Honoring Philip Cardillo, Slain in 1972, Retired Officers Form New FOP Lodge in Flagler
FlaglerLive | March 22, 2012
The cop-killing was never solved.
On April 14, 1972, New York City Police Patrolman Philip Cardillo and his partner, Patrolman Victor Padilla, responded to a call about a detective in distress inside Muhammad’s Temple No. 7, a black Muslim mosque at the corner of 116th Street and Lenox Avenue in Manhattan, led by Louis Farrakhan, the frequently racist firebrand and leader of the Nation of Islam. It was the same temple Malcolm X had led before his assassination by black Muslim thugs in 1965.
The distress Cardillo and Padilla were answering call turned out to be bogus. But by day’s end, New York had experienced its first major racial riot of the year, Cardillo was in critical condition with gunshot wounds to the chest. He died on April 20. His partner had been slashed in the face, and three other officers had been hurt.
Thousands of people had massed around the mosque. Farrakhan himself had climbed on top of a car and urged people to “just be cool.” One policeman had fired into the mosque’s entrance hall, which led police to, as the New York Times reported the following day, “not exclude the possibility that one of the shots might have hit the policeman.” Haywood Burns, leader of the National Conference of Black Lawyers, had witnessed the events, and said at the time that “the only ones I saw doing the beating and the shooting were white.”
But an examination of the shooting subsequently showed that Cardillo had been shot at point-blank range, with powder burns on his jacket showing that “the gun muzzle was held against his jacket,” according to a communique by Acting Police Commissioner William Smith released 10 days after the shooting. “The bullet passed through the body,” the communique went on, and “his gun was recovered with one shot having been fired.”
As police took their wounded patrolmen out of the mosque, residents gathered outside shouted “I hope you die, you pigs,” and “I hope you drop dead.”
Cardillo was 31, and had been on the force five years. Two Muslims were charged in assaulting Padilla. But Cardillo’s killer was never brought to justice. Hours after Cardillo was buried at Calvary Cemetery in Queens, Deputy Inspector John Haugh, commanding officer of the Harlem precinct where Cardillo was shot, resigned in protest because the NYPD failed to explicitly state that Cardillo was “acting in a totally proper manner” when he responded to the call at the mosque.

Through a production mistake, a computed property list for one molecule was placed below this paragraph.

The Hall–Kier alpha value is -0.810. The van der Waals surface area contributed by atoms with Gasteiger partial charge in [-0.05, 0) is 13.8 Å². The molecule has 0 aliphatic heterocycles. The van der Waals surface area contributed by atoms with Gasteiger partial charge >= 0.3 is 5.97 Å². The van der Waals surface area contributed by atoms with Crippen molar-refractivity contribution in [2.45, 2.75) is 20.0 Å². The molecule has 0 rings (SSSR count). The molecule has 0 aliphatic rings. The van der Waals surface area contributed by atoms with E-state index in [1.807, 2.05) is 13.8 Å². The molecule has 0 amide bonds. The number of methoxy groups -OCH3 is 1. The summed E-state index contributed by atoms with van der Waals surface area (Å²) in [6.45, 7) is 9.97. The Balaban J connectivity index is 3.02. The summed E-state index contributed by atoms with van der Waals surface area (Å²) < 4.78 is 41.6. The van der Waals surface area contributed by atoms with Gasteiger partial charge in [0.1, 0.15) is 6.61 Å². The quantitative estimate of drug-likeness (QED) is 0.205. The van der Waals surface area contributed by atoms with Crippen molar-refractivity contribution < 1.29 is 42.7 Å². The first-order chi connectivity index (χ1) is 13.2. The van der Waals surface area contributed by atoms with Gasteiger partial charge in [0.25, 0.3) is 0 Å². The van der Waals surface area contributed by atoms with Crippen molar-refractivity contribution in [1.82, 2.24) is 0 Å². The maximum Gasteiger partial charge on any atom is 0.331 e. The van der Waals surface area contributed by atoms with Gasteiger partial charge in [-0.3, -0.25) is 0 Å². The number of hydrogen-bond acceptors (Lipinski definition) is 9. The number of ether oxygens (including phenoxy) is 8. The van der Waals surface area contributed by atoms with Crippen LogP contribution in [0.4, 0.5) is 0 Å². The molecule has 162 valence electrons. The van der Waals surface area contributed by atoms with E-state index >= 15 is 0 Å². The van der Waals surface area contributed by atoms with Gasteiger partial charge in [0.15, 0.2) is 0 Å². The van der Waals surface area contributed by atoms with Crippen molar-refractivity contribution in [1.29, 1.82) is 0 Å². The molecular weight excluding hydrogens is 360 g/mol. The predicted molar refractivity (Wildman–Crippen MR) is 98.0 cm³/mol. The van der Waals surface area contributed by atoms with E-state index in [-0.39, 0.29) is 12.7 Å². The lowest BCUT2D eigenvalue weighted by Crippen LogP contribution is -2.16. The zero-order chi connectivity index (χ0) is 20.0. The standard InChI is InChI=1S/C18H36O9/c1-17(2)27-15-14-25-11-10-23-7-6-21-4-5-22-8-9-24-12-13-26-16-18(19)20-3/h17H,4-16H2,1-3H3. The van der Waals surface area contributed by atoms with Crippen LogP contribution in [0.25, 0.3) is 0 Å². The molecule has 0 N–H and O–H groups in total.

Delivering the homily at the funeral, Joseph Dunne, the police chaplain, said Cardillo “was betrayed by a false report–a call for assistance–and an overreaction to proper police procedure,” as the New York Times reported at the time, and that “his action was correct in the line of duty.”
Cardillo had a wife and three young children, all under 7 years old, when he was killed. Subsequently, the surviving Cardillo family members relocated here in Palm Coast, where they remain residents.
Earlier this month, a group of retired police officers from various departments across the country gathered to form Fraternal Order of Police Lodge #171 in Flagler County. They named the new lodge in honor of Cardillo.
The mission of this lodge is to cultivate and encourage fraternalism, offer mutual helpfulness among members, assist with local charities and the community.
The lodge is open to all qualified active or retired law enforcement officers from any duly recognized law enforcement agency. For information, please call Ed Aviles at 386/569-4473 or 386/446-4618.
The New York Times story the day after the riot and shooting at Mosque #7; click on the image for larger view: